For the overclocks, as a first time OCer I managed to get 5.0 GHz on my 9900k with 1.315 Vcore and High LLC, although I might go back and put a bit more time into it as I was getting 5.1 stable but with a bunch of high voltage spikes I don't like. Currently it seems the AVX offset is bugged on my mobo and it always applies, at least that's what the CoreFreq application on Linux reports, so I wasn't able to get as much prime95 stabilty as I wanted, but unless h265 becomes the new standard AVX shouldn't be a huge concern for me. For the GPU the GreenWithEnvy application worked pretty nicely and I achieved +67 on the Core and +920 on the memory. Getting the power limit to save required me to google a bit and find a Level1Forum post but it doesn't seem to matter since the GPU never goes over the "stock" 190W limit. Adjusting the fan curve was arguably a more important OC mechanism since the stock curve favors quietness, but upping the cycle by just 10% lowered temperatures greatly while not being that much louder.
The quietness of this build wasn't something I had in mind when I built it, but surprisingly it can be relatively quiet. At idle this thing is way quieter than my old pc, although I can’t say the same thing at all under load, unsurprisingly.
Temps are interesting with generally all but one core staying around a cool 33 degrees C at idle, the other in the low 40s, and a similar story in low and medium loads. In most games while streaming the cpu stays in the low 70s while the gpu is generally in the low 60s with my custom fan curve. For more demanding games, such as DOOM 2016 in wine, the CPU reaches the high 70s and the gpu reaches around 67 degrees C.
Compared to my old build this thing blows it out of the water, TF2 could not hold above 60fps while streaming on the old pc (optimization issues oh boy, this is with mastercoms config) while it easily holds above 120 on this pc. DOOM 2016 was playable at 30fps while streaming (720p30fps NVENC) on the old pc on low, while it can be cranked to ultra and stay pretty consistent at 200fps on this build (with "720p60fps x264 faster" settings) The three big changes that may come to this build in the future are another ssd, more tweaks to the cpu OC, and a higher end Graphics card way down the line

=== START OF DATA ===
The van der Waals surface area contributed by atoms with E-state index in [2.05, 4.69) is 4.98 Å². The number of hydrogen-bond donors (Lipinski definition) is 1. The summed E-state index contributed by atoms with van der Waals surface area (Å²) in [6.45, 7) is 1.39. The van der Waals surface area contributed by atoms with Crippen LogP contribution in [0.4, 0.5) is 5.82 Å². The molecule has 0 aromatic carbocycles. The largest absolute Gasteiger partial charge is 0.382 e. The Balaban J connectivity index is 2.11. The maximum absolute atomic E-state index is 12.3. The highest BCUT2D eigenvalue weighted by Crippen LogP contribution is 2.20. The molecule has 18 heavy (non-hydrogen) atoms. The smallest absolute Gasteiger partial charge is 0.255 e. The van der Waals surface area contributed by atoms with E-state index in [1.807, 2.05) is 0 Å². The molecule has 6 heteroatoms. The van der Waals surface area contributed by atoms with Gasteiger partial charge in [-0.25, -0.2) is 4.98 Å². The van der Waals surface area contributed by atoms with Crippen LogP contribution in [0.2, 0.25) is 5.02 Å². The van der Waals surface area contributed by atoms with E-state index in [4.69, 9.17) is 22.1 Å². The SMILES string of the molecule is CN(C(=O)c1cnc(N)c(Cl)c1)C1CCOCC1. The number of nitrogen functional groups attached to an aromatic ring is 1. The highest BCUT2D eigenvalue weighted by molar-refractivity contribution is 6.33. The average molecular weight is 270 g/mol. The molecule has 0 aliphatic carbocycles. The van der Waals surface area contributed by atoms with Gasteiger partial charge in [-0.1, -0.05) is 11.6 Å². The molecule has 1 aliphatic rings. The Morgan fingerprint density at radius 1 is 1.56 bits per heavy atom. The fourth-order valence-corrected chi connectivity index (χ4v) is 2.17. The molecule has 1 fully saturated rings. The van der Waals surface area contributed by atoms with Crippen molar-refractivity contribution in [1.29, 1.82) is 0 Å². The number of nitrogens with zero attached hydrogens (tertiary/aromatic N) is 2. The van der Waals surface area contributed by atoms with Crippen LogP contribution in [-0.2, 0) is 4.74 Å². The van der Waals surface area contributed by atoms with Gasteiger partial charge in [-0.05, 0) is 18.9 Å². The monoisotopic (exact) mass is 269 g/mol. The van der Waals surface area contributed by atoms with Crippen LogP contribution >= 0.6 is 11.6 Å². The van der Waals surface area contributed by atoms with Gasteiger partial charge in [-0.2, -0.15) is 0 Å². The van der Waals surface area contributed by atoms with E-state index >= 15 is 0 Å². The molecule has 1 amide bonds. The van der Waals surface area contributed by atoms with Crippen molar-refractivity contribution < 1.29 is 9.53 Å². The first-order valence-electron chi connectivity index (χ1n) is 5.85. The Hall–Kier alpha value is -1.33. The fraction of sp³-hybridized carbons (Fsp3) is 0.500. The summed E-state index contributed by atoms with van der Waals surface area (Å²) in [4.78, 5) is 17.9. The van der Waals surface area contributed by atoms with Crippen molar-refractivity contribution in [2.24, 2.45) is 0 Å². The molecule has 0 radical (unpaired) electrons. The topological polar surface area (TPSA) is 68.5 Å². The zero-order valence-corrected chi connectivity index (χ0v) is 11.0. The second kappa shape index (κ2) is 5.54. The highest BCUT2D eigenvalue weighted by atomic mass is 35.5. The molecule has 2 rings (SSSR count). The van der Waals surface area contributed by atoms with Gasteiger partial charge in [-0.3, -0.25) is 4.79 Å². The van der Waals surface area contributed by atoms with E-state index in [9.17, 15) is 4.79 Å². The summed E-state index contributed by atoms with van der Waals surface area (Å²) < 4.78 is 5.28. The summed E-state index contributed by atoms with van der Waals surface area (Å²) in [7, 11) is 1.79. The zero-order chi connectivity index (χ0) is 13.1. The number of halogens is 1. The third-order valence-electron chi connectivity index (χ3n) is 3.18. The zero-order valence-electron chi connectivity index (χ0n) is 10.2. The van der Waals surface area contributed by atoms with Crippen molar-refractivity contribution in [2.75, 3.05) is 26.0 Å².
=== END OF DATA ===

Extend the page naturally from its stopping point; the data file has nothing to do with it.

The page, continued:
Does what I thought it would do, run games at high framerates with streaming at the same time having low impact, even with more cpu intensive x264 presets. Only hot under really high loads with the NH-D15. My particular unit seems to be harder to run past 5 Ghz.
With Thermal Grizzly Kryonaut, keeps my 9900k nice and cool at idle (33°C), around 72°C while gaming, and under the throttling limit with 8 cores of AVX loads. Quiet at idle, makes the sound of air moving under load, so not an annoying sound.
Lets my 9900k OC to 5 GHz stable with no prior OC knowledge. Gigabyte BIOS a bit buggy though, at the time I write this AVX offset applies always. Lack of PS/2 port and way to switch BIOS slot puzzling. Was tricky to figure out how to install M2 drives from the manual.
This has been used for ~6 years and is still going strong.
Despite 3 fans, is relatively quiet at 40% fan cycle and lower, and stock fan curve stops fans with no gpu load. Was able to apply +67 core and +920 memory on top of the factory OC, the higher than stock power limit is nice but my particular OC actually does not climb over the stock 190W limit. I imagine the Gaming OC Pro version is simply quieter with it's two extra heat pipes allowing for less effort cooling.
Personally like the polygonal look. This was a very nice to build in case with the cable management partially pre-done, and was barely able to get my NH-D15 to fit with tall G.Skill RAM. Lets air flow very well, I can feel the suction with my hand over the mesh front. Only issue is that the front mesh filter is not as easy as you'd think to get out.
Great capture card that does modern and retro consoles well, handles 240p over component even. Works well with Linux and Windows.
Lets me continue to use my esata backup drive enclosure, I only needed one port but the other cable can easily be unscrewed for less loose cables.